In Memoriam: W. Redwood Wright
The Woods Hole Oceanographic Institution announces with great sorrow the death of former employee W. Redwood Wright on May 8, at his home. He was 89.
Red was born Sept. 17, 1927, in Philadelphia, Pennsylvania, to Catharine Morris and Sydney L. Wright. He had two brothers and a sister. The family lived on a farm in Glenside, just outside Philadelphia. During World War II they were host to four English children, distant cousins.
Red graduated from Germantown Friends School in spring of 1945 and started that summer at Princeton University. He was drafted into the U.S. Army in March 1946 and served as a radio operator in South Korea. He was discharged in summer 1947 and returned to Princeton that fall. He graduated Phi Beta Kappa in History in 1950.
For two years, he taught at St. George’s School in Newport, Rhode Island, but left in 1952 to become a reporter at the Auburn (NY Citizen-Advertiser, a small daily newspaper). For two years, he wrote about all aspects of life in a small city and loved it.
In 1954, he was hired by the Providence Journal, working first in the paper’s state staff offices in Pawtucket, Newport, and Wickford, Rhode Island. Two years later he joined the city staff in Providence, as a general reporter, working nights for the morning newspaper. He became active in the Providence Newspaper Guild and was president when the Guild won a National Labor Relations Board election to represent the editorial staff.
In 1956 he and Mary Coffey were married in Jamestown, Rhode Island, where his parents and her father had retired. They lived for a while in Providence but moved back to Wickford after the birth of two daughters, Elinor Scollay Wright and Catharine Morris Wright.
In 1960, Red was hired as public information officer at WHOI and the family moved to Woods Hole, where a son, William Redwood Wright Jr., was born in 1961.
After a couple of research cruises, Red decided to change fields, resigned his job and enrolled in a Master’s degree program at the Graduate School of Oceanography at University of Rhode Island (URI). After a year of coursework, he returned to WHOI as an assistant to L. Valentine Worthington in the Department of Physical Oceanography, studying deep ocean circulation. In 1965 he received a Master’s degree from URI and went on to earn a PhD in 1970 with a thesis on sources of energy for the deep sea circulation. He then joined the scientific staff at WHOI.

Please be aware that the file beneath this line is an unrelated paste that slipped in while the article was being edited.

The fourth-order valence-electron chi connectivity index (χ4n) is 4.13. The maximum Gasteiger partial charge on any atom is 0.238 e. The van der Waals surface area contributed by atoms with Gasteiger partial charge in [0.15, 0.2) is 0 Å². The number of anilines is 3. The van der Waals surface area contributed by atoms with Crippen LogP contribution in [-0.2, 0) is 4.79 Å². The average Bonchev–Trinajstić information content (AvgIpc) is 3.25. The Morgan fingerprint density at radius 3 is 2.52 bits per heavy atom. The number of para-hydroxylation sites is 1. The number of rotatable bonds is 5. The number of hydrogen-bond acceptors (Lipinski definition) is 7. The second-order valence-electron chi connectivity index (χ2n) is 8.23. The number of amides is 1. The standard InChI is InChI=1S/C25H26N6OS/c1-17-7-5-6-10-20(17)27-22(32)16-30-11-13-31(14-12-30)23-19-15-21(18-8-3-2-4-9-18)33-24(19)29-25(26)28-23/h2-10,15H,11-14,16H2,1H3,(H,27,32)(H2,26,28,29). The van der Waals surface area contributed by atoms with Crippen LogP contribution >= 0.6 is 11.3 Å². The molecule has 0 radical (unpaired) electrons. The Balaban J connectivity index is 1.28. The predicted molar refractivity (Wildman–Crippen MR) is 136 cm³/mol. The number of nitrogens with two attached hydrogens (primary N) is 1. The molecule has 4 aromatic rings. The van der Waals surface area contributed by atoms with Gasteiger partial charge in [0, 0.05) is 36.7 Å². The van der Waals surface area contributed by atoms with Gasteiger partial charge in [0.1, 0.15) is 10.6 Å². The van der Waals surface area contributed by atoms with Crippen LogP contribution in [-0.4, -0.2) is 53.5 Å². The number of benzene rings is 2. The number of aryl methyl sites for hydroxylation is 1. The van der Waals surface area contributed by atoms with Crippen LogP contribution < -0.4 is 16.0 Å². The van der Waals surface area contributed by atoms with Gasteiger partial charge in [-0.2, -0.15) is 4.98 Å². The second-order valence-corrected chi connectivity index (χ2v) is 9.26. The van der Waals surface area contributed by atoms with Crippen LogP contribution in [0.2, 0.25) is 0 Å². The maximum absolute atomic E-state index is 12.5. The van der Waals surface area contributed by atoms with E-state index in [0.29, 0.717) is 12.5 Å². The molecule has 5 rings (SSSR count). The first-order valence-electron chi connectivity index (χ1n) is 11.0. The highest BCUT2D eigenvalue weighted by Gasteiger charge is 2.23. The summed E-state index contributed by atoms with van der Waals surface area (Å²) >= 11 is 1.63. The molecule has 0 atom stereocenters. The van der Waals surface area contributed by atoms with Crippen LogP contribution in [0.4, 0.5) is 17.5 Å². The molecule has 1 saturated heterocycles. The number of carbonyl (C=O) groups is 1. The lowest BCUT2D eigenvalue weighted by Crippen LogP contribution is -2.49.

In 1976, he moved to the Northeast Fisheries Center in Woods Hole, leading a group that studied the circulation on the continental shelf. Red’s research was mostly in the North Atlantic but also took him north to Greenland waters, south to Brazil and west to Japan.
In 1982, he resigned from the Fisheries and worked for a few years at Associated Scientists in Woods Hole, which he helped found, doing consulting work on coastal oceanography. He was the author of about twenty scientific papers, two oceanographic atlases (with Dr. Worthington) and chapters in several books.
Red was involved for nearly 20 years with the Bermuda Biological Station for Research, including nine years as president of the board, when that laboratory was making the transition to a year-round operation with its own research staff. He also served as trustee of the Bigelow Laboratory in Maine and the Provincetown Center for Coastal Studies.
A lifelong Democrat, Red was elected chairman of the Falmouth Democratic Town Committee in 1984 and stayed through the presidential campaign of Michael Dukakis in 1988. He was also active in town government, spending nearly 30 years as a town meeting member and five years as chairman of the Capital Program Committee, which prioritized capital expenditures to fit the funds available.
He was board chair for the American Field Service (AFS) and Falmouth Volunteers in Public Schools (VIPS) and was an early director of Neighborhood Falmouth. For many years he sang with the Falmouth Interfaith Choir (now Falmouth Chorale) and served briefly as president. He was proud to become the first man to join the Falmouth League of Women Voters; his wife signed him up while he was at sea.
In 1987 he was one of the founders of Spritsail, the journal of the Woods Hole Historical Museum, and chaired the editorial board for 10 years, contributing several articles along the way.
In 1989 Red and his wife spent 17 winters on a farm on Shaw Island in Washington state, volunteered at the library there and sang in the choir.
Red enjoyed outdoor activities with his family especially those associated with the water. He was an accomplished sailor, having crossed the Atlantic Ocean in a 40-foot ketch and competed in four races from Newport to Bermuda and one from Newport to Annapolis. For 30 years he and his family cruised local waters and the New England coast in their 31-foot classic wooden cutter Mocking Bird. He was a member of the Ocean Cruising Club, the Catboat Association, and the Woods Hole and Quissett yacht clubs.
He was married for nearly 61 years to Mary C. Wright who died in February 2017. In addition to his children, he is survived by five grandchildren, two brothers and a sister.
Memorial service to be announced at a later date.
Information for this obituary is from the Chapman, Cole & Gleason website.
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